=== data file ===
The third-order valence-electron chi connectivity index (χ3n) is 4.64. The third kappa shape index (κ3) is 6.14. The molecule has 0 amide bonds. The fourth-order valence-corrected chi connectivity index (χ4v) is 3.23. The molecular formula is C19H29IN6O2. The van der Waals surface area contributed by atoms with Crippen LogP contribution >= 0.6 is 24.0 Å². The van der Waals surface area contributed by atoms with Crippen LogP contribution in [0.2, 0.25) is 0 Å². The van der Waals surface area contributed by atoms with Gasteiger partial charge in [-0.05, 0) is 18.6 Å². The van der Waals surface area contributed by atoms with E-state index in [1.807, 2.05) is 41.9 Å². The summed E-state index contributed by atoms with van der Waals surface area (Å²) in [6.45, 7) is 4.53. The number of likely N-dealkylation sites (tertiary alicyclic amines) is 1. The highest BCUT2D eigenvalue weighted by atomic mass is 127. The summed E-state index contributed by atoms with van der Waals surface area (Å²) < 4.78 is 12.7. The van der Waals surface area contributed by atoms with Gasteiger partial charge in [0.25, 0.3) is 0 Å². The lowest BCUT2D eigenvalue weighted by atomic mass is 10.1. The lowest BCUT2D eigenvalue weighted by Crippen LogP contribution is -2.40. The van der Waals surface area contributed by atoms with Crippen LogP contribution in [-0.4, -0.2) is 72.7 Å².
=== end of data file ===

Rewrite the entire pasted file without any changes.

The third-order valence-electron chi connectivity index (χ3n) is 4.64. The third kappa shape index (κ3) is 6.14. The molecule has 0 amide bonds. The fourth-order valence-corrected chi connectivity index (χ4v) is 3.23. The molecular formula is C19H29IN6O2. The van der Waals surface area contributed by atoms with Crippen LogP contribution >= 0.6 is 24.0 Å². The van der Waals surface area contributed by atoms with Crippen LogP contribution in [0.2, 0.25) is 0 Å². The van der Waals surface area contributed by atoms with Gasteiger partial charge in [-0.05, 0) is 18.6 Å². The van der Waals surface area contributed by atoms with E-state index in [1.807, 2.05) is 41.9 Å². The summed E-state index contributed by atoms with van der Waals surface area (Å²) in [6.45, 7) is 4.53. The number of likely N-dealkylation sites (tertiary alicyclic amines) is 1. The highest BCUT2D eigenvalue weighted by atomic mass is 127. The summed E-state index contributed by atoms with van der Waals surface area (Å²) < 4.78 is 12.7. The van der Waals surface area contributed by atoms with Gasteiger partial charge in [0.25, 0.3) is 0 Å². The lowest BCUT2D eigenvalue weighted by atomic mass is 10.1. The lowest BCUT2D eigenvalue weighted by Crippen LogP contribution is -2.40. The van der Waals surface area contributed by atoms with Crippen LogP contribution in [-0.4, -0.2) is 72.7 Å².